Exploring Canadian Crime Rates and Reporting Practices

Exploring Canadian Crime Rates and Reporting Practices
Exploring Canadian Crime Rates and Reporting Practices

Unless you’re studying criminology online, you may not understand the term CSI. And no, I’m not talking Gil Grissom, Crime Scene Investigation. Canada crime rates are calculated in conjunction with the Crime Severity Index (CSI), to measure the volume and severity of police-reported crimes in Canada, generally expressed as a rate per 100,000 population. The last Canadian crime rates census was conducted by StatsCan in 2015, with eight of the thirteen provinces and territories reporting an increase in police-reported crime for the first time in 15 years.

Canadian Crime Rates: Violent Crime

In 2015, violent crimes made up about one-fifth (20%) of police-reported Criminal Code offences (1,060 violent incidents per 100,000 population). Physical assaults were the most prevalent, accounting for 58% of violent offences reported to police. Across Canada, an increase in robberies (+5% to 22,000), homicides (+15% to 604), attempted murders (+22% to 774), sexual assaults (+3% to 21,500) and violent firearms offences (+22%) also contributed to the spike in Canadian crime rates. When it comes to violent crimes, Western Canadian cities seem to be bearing the brunt. Winnipeg, Manitoba has the most robberies per capita, while Alberta is home to the top three homicide cities (Fort McMurray, Grande Prairie and Lethbridge), alongside Regina, Saskatchewan with the greatest number of aggravated assaults.

Canadian Crime Rates: Non-violent crimes

Non-violent crimes accounted for 80% of police-reported crimes in 2015. An increase in Canadian non-violent crime rates is partly attributed to property offenses, most notably in Alberta, including breaking and entering (+4% to 159,000), fraud (+15%), theft under $5,000 (+8%) and mischief. Calgary, for example, recorded the largest increase in CSI (+29%) in the country, due largely to property crimes. Motor vehicle theft (+6% to 79,000) also contributed to the rise in national CSI, with the highest rates occurring in Alberta. While impaired driving offenses decreased (-4% to 72,000 incidents), along with drug-related offenses involving cocaine (-7%) and cannabis (-15%), trafficking and possession increased for crystal meth (+25%), heroin (+18%), ecstasy (+7%) and ‘other drugs’ like fentanyl and LSD (+6%). The highest rates of total drug violations were in British Columbia and Alberta.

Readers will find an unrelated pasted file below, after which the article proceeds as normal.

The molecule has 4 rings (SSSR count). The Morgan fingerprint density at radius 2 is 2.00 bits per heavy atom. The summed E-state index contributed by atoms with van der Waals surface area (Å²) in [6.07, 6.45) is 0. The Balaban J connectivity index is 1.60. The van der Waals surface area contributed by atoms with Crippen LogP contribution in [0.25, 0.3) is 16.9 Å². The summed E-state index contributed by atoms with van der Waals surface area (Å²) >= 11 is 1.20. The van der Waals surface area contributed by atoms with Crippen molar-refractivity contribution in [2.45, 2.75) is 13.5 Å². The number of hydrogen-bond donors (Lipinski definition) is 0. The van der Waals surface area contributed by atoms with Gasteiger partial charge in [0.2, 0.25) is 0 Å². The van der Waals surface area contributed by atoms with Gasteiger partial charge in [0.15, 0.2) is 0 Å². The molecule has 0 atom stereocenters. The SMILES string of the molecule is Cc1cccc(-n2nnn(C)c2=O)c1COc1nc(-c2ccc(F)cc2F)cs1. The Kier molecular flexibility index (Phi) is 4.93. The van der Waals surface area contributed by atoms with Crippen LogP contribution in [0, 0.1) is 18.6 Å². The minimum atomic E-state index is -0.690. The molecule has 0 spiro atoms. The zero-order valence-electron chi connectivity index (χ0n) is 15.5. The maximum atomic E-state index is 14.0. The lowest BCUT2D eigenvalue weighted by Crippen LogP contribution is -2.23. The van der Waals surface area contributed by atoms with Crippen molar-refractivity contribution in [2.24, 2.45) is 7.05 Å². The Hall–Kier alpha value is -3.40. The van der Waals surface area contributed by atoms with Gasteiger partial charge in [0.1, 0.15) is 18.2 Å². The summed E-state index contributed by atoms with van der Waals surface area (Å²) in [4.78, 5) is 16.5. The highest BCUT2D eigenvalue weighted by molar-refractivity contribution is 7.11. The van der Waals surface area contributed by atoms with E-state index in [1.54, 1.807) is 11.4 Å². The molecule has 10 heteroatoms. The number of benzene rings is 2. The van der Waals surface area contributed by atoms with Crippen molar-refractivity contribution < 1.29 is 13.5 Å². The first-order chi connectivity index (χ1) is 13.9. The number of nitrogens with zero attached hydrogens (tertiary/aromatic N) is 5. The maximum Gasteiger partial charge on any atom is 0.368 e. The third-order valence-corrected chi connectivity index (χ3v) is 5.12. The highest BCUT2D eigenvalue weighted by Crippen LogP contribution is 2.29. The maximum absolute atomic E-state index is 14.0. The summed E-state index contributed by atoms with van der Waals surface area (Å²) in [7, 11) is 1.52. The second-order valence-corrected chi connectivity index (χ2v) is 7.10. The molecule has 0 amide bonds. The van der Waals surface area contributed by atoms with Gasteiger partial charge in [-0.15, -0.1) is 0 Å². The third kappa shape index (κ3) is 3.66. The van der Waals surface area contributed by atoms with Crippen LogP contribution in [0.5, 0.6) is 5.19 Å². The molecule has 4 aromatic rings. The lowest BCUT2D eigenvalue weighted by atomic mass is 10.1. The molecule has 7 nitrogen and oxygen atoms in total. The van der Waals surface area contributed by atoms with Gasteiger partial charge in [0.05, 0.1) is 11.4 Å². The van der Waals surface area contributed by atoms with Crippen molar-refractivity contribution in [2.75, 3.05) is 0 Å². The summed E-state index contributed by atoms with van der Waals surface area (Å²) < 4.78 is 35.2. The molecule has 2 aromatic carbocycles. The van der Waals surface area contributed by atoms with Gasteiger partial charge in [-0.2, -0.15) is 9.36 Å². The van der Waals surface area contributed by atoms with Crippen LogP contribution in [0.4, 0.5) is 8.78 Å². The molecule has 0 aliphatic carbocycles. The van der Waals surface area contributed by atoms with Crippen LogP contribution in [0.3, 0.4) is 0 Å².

Canadian Crime Rates: Reporting

According to the General Social Survey on Victimization, only around one-third (31%) of crimes are reported to police. Canadians typically report emergencies by dialing 911 in most areas, but a municipal non-emergency number (for reporting thefts, vandalism, fraud, etc.) is also utilized. For non-victims, reports are also made through the Canadian Crime Stoppers Association, by landline (1-800-222-8477), webtip or SMS.

For further reading, check out this blog post: Evidence-Based Policing in Canada